Werner Simon's release after 39 days of imprisonment accompanied by torture, surely resulted from crucial interventions, albeit overdue, on the part of the German Consul General. Simon was able to go home for only a few days, after which he is required to appear daily at a police station. He is constantly afraid of being detained again, and is also scared for his two adult children who could be taken in his stead. Consequently, we decide that we will sequester both Simon and his children and seek their asylum in the German ambassador's residence in Santiago. This will be difficult, inasmuch as Ambassador Lüdde-Neurath has refused to receive refugees. In a brief conversation, he dismissed my suggestion [that he grant political asylum] on the basis that as a representative of the German public he has received no authorization from Bonn for such action. Calmly and objectively, I respond that in that case we must concern ourselves with such instructions. “That I will leave to you,” was his response, not counting that I would quickly turn my verbal proposal into action.
The German embassy is in the central city on the 7th floor of an office building. One can only ascend to it by elevator, and therefore entrance is easy to monitor. As the doors open on the seventh floor, one is faced immediately with an armed German guard who inquires regarding the visitor's intentions. Upon even hearing the word ‘asylum,’ the German guard pushes the ‘down’ button and the elevator goes back down. In other words, it is virtually impossible to get into the German embassy without official approval.
The same is true of the ‘international territory’ of the ambassador's residence. This fabulous mansion is located on grounds resembling a park, encircled behind by a high wall with an iron gate fence in front. Its entrance area is guarded by two large white dogs with black spots. While these two dogs may have originally been symbols of social prestige, now their purpose clearly is to intimate anyone who might consider gaining entrance to the ambassador's residence. I consider this a huge scandal.
Something similarly scandalous exists even at the embassy of the Papal Nuncio, the Vatican's official representative. It too sits on a side street behind a high wall. Its entrance is a tall and imposing gate. If one pushes the doorbell, the gate opens slightly and clearly visible is a Chilean policeman armed with a submachine gun. Allowing an active Chilean police officer on its territory signifies in essence that the Nunciatura has given up its status as international territory.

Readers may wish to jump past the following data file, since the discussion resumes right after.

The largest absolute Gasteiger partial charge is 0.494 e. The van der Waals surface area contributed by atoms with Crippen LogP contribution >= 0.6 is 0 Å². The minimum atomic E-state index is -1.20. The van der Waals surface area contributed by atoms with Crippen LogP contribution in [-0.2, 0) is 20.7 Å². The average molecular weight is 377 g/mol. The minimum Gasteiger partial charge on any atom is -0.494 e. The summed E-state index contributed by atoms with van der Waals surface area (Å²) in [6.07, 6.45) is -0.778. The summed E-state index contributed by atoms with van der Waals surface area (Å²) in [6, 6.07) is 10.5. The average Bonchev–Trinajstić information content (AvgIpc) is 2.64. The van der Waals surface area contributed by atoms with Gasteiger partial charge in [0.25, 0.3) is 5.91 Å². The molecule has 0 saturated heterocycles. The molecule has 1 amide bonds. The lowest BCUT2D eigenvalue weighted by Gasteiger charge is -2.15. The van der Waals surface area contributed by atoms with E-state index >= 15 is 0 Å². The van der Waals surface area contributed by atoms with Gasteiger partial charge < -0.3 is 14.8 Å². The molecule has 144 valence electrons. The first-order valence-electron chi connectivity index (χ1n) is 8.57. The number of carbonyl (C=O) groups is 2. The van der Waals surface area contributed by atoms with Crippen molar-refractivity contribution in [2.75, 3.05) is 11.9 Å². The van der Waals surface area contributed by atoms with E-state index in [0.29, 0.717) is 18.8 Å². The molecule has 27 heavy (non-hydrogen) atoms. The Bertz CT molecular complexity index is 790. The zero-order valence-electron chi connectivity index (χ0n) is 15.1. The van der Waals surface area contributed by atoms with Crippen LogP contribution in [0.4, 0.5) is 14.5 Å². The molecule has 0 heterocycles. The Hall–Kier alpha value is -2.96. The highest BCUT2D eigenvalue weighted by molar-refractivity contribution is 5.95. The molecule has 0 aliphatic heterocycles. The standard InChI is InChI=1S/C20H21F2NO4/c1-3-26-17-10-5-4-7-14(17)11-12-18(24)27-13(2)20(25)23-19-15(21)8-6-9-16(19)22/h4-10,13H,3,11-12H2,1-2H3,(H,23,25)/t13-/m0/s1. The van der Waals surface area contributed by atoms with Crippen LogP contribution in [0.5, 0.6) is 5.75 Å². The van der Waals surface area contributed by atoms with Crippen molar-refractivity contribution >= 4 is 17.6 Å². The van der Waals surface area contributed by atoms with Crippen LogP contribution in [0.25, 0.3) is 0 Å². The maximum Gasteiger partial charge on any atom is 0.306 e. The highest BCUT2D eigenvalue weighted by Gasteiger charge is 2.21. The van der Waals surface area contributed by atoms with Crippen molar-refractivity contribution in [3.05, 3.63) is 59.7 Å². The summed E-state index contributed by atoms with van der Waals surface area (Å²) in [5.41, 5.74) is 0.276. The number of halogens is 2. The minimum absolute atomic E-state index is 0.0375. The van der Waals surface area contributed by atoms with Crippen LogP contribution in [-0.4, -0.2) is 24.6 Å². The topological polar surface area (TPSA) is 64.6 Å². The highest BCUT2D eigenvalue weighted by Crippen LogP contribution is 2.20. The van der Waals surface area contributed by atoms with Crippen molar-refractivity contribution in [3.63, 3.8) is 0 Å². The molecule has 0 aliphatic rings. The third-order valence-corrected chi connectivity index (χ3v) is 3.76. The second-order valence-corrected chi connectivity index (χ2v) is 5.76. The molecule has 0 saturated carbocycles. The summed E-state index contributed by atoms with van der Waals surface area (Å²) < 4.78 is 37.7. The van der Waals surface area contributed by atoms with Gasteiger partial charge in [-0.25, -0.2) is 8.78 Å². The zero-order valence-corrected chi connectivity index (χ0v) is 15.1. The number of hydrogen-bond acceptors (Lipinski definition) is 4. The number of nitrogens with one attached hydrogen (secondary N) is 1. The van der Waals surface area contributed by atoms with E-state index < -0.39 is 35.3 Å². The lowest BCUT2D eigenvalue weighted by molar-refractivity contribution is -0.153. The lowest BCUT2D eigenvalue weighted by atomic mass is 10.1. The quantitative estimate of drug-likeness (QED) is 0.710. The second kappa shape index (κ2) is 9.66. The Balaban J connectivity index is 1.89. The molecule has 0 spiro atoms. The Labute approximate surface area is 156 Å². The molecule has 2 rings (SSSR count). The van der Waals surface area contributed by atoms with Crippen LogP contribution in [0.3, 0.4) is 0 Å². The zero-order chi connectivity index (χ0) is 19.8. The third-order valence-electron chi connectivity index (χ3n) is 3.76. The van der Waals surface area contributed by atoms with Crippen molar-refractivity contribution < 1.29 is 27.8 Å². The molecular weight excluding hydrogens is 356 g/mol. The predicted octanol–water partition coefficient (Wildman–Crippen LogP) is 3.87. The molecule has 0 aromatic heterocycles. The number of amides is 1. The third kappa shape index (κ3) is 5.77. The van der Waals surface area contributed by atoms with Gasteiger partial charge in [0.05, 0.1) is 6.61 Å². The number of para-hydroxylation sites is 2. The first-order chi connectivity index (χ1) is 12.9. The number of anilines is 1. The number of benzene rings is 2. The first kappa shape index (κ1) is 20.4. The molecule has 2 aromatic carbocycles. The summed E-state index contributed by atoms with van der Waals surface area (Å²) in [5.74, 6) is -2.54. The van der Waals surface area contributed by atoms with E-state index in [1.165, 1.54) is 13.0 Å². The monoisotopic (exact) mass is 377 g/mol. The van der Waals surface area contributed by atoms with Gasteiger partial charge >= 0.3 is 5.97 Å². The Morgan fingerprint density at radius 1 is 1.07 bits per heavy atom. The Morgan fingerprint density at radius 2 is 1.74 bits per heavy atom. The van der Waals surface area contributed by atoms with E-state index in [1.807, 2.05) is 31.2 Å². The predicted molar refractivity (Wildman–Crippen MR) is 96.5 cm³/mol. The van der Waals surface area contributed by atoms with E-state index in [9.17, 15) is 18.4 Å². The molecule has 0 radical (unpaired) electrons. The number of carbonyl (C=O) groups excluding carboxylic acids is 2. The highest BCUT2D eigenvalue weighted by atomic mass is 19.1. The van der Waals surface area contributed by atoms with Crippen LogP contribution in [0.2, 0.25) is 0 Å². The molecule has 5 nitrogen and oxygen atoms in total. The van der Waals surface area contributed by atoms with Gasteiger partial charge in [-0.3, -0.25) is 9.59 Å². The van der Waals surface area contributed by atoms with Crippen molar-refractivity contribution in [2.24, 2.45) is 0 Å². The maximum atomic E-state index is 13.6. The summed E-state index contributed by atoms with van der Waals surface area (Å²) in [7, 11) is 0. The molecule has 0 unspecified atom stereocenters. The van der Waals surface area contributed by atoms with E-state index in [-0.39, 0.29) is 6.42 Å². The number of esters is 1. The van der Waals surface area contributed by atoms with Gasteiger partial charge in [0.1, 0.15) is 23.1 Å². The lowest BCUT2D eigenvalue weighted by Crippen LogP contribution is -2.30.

On the other hand, we are able to verify that all the Latin American embassies, in accordance with longstanding tradition, remain open to refugees for whom diplomatic asylum is absolutely essential in order to escape political persecution. Likewise, nearly all the other European embassies are offering diplomatic asylum to persecuted Chileans. Deserving special mention are the embassies of Eastern European countries, which in the immediate aftermath of the military coup, broke diplomatic relations with the Chilean military junta. Their buildings and international sites now are being administered at the hands of friendly states. Such is the case with the several buildings of the Cuban embassy, over which the Swedish flag now flies. The Russian embassy is under Indian management, that of Poland under the Swiss. As expected, official representatives of the East German government have also been withdrawn, handing their properties over into Finnish hands. It is precisely these embassies, under third party jurisdiction, that now play such an important role, inasmuch as the administering governments oppose the military dictatorship and extend compassion to the Chileans being persecuted [by the junta].